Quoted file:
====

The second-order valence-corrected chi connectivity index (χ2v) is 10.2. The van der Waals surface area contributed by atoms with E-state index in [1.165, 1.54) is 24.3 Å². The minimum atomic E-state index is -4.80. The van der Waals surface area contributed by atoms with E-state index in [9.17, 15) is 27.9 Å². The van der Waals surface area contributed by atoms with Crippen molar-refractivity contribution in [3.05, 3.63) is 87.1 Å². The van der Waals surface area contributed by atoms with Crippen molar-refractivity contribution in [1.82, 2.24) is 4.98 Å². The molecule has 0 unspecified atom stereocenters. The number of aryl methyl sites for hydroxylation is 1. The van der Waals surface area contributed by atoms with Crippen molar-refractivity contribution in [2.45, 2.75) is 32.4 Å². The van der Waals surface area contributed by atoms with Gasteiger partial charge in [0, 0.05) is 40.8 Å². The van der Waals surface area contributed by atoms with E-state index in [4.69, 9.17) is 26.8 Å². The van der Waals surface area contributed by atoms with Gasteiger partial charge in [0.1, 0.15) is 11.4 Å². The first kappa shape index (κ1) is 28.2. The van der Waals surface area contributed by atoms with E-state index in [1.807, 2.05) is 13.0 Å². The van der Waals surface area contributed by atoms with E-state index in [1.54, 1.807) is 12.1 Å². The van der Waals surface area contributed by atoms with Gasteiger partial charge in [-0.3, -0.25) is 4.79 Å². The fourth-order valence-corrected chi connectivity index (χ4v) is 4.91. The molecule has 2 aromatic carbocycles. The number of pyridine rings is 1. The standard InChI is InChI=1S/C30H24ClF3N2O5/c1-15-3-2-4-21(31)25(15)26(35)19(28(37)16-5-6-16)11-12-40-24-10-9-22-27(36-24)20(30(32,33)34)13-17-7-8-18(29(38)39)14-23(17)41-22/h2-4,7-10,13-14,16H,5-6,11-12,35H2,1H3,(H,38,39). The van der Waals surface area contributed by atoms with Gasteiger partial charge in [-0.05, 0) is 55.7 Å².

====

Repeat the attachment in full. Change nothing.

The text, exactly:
The second-order valence-corrected chi connectivity index (χ2v) is 10.2. The van der Waals surface area contributed by atoms with E-state index in [1.165, 1.54) is 24.3 Å². The minimum atomic E-state index is -4.80. The van der Waals surface area contributed by atoms with E-state index in [9.17, 15) is 27.9 Å². The van der Waals surface area contributed by atoms with Crippen molar-refractivity contribution in [3.05, 3.63) is 87.1 Å². The van der Waals surface area contributed by atoms with Crippen molar-refractivity contribution in [1.82, 2.24) is 4.98 Å². The molecule has 0 unspecified atom stereocenters. The number of aryl methyl sites for hydroxylation is 1. The van der Waals surface area contributed by atoms with Crippen molar-refractivity contribution in [2.45, 2.75) is 32.4 Å². The van der Waals surface area contributed by atoms with Gasteiger partial charge in [0, 0.05) is 40.8 Å². The van der Waals surface area contributed by atoms with E-state index in [4.69, 9.17) is 26.8 Å². The van der Waals surface area contributed by atoms with Gasteiger partial charge in [0.1, 0.15) is 11.4 Å². The first kappa shape index (κ1) is 28.2. The van der Waals surface area contributed by atoms with E-state index in [1.807, 2.05) is 13.0 Å². The van der Waals surface area contributed by atoms with E-state index in [1.54, 1.807) is 12.1 Å². The van der Waals surface area contributed by atoms with Gasteiger partial charge in [-0.3, -0.25) is 4.79 Å². The fourth-order valence-corrected chi connectivity index (χ4v) is 4.91. The molecule has 2 aromatic carbocycles. The number of pyridine rings is 1. The standard InChI is InChI=1S/C30H24ClF3N2O5/c1-15-3-2-4-21(31)25(15)26(35)19(28(37)16-5-6-16)11-12-40-24-10-9-22-27(36-24)20(30(32,33)34)13-17-7-8-18(29(38)39)14-23(17)41-22/h2-4,7-10,13-14,16H,5-6,11-12,35H2,1H3,(H,38,39). The van der Waals surface area contributed by atoms with Gasteiger partial charge in [-0.05, 0) is 55.7 Å².